The Sunday Times: Whitney Houston: I Look to You
Dan Cairns

3 out of 5 Stars

Nothing that follows can quite match up to the first minute of this comeback album: over a sample of a Loleatta Holloway bass line, the artist who was the world’s biggest female pop star until drugs brought her low reveals what those lost years did to her voice. In place of the upper-register soaring and acrobatic ornamentation of old, Million Dollar Bill unveils a far thicker, huskier mid-register instrument, and the effect is genuinely poignant. If some of the material here opts for formulaic, emotionally inauthentic R&B, there are moments — A Song for You, the title track, Nothin’ But Love — that serve to strengthen the impression of a once mighty, imperious talent returning, humbled, to the arena. Her career seems unlikely to climb the same peaks; but Houston’s new voice suits her, for all that it clearly came at a terrible price.

RCA 88697100332


The Observer: Whitney Houston: I Look To You
Kitty Empire The Observer, Sunday 18 October 2009

Mary J Blige took the helm of a burgeoning sub-genre with her 2001 milestone No More Drama – the soul of contrition. Whitney Houston's comeback album can't help but recall this and all those other superstar bids to take tuneful stock of bad living and worse husbands. And that's the shame of it. A tapestry of Noughties A-list production credits and consolatory generalisations ("I didn't know my own strength," Houston enunciates), there is little to mark this out as a personal album, especially now that Houston's golden pipes have worn and cracked. Worse still, she reckons she has "nothin' but love" for everyone who has touched her life – hard to fathom in the case of ex-husband Bobby Brown.


Scotsman: Album review: Whitney Houston: I Look to You
Published Date: 19 October 2009
By Fiona Shepherd
ARISTA, £12.72

3 out of 5 Stars

MOVE over Mariah, and tell Leona the news: the Ultimate Diva, the Diva to out-diva all other divas, is back with her first album of new material in seven years – seven eventful years in which the previously Unimpeachable Diva became the Erratic Diva. Dogged by rumours of drug and domestic abuse, Whitney Houston seemed to spend more time in rehab and court than she did making music.

As a result, the Whitney juggernaut was destabilised, but not derailed. There is no point being coy about it – in the realm of the Diva, personal travails can be turned into creative advantage. If Houston's imperious voice sounds a bit rougher these days, that's not the drugs – it's the emotional scars, right? For the purposes of I Look To You, Houston is now Damaged Diva. But, crucially, she made it through the rain, and you're going to hear all about it on her comeback album.

Her old mentor, Arista boss Clive Davis, is back on board as her executive producer, keeping a watchful eye on his volatile charge and putting his latest protégé Alicia Keys on the case to write the first single. The refreshing Million Dollar Bill has Keys's natural soul stamp all over it. It begins with a springy bassline and handclaps before Houston's mellifluous vocal kicks in and all is right in an unforced disco soul throwback kind of way. Result: Whitney's got her groove back.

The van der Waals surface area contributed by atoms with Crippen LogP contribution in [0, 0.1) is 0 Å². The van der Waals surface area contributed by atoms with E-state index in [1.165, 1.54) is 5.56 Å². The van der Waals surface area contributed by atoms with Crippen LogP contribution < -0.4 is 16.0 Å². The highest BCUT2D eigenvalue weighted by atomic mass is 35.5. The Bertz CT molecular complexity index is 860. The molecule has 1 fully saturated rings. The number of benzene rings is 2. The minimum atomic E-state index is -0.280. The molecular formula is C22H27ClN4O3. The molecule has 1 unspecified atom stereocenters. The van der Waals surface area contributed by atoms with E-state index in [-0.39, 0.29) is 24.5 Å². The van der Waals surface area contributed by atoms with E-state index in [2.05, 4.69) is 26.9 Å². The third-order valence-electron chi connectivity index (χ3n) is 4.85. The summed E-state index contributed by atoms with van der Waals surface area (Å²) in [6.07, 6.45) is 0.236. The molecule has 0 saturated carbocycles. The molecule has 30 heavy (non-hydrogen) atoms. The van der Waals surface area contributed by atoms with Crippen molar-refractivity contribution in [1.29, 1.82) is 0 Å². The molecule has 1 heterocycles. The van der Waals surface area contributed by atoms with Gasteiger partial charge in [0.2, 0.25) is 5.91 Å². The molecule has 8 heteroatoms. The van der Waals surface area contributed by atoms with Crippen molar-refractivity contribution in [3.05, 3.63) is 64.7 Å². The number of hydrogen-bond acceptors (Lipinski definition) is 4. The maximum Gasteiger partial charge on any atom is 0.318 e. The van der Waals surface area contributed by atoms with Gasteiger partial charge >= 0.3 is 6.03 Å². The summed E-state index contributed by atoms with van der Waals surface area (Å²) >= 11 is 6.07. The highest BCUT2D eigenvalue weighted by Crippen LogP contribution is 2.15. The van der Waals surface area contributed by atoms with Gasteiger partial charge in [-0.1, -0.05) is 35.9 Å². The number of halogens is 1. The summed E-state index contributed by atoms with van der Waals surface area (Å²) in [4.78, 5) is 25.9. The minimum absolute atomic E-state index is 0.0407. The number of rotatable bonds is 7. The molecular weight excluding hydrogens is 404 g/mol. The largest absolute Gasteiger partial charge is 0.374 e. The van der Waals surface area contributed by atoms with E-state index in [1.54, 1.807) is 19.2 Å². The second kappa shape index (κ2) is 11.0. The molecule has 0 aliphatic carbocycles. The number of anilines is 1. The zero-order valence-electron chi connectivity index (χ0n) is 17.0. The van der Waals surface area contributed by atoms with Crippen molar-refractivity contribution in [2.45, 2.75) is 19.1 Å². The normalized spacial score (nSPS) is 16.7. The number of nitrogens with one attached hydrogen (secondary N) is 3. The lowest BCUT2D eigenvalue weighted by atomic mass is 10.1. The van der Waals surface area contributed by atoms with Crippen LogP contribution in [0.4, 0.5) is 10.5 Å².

Nothin' But Love is a more contemporary-sounding mid-paced R&B number with a clubby backing, which artificially plays up to fan expectations of a little self-disclosure. It works for Britney, so why not Whitney? Houston (or her songwriters, acting as her proxy and giving the fans what they want to believe is a personal missive from the Untouchable Diva) assures us she has let go of all the emotional trauma, bygones are bygones, and now she "ain't got nothin' but love" for a whole bunch of folks: "My family that raised me, my teachers that done praised me, anyone who tried to hate on me, even the ones who tried to take me down." That Whitney, she's a saint of a woman…

The pseudo-biographical "revelations" continue on the title track. With a title like that, you can guess what lies ahead – an "inspirational" ballad for which she surely had to catfight Leona Lewis to gain custody. At least Houston can inject some guts into platitudes such as "after all that I've been through, who can I turn to?" Let me guess… the indefatigable "you". Who writes this bilge? R Kelly, apparently. Do you know what I look to, Mr Kelly? I look to the blessed day when I won't be banging my head against a wall because yet another X Factor Whitney wannabe is mauling this track with the aid of a wind machine, halo lighting effect and full gospel choir.

Kelly has another marginally more subtle stab at a survivor's ballad with the album's closing track, Salute, in which he casts Whitney as a "soldier girl". The lyrics are practically cryptic next to the thoroughly trite and cynical chest-beating power ballad I Didn't Know My Own Strength by Diane Warren, a songwriter with a suitcaseful of clichés at her disposal – she even rhymes "tumble" with "did not crumble".

But Whitney is wise to the whole self-referential game anyway: "I know somebody's going to make love to this song tonight," she pronounces on Worth It.

Although Ultimate Diva has no need of guest vocalists to bolster the commercial appeal of her comeback album, hip-hop star Akon was hanging about in reception, so they used him on one of the album's most banal tracks, Like I Never Left. Call You Tonight, for which Houston phones in her performance (boom, boom), also drifts by leaving no trail – there's something about feeling like she knows you from another life, you make her catch her breath, blah de blah, what could be the hollow promises of a lover, but we are hardly encouraged to care.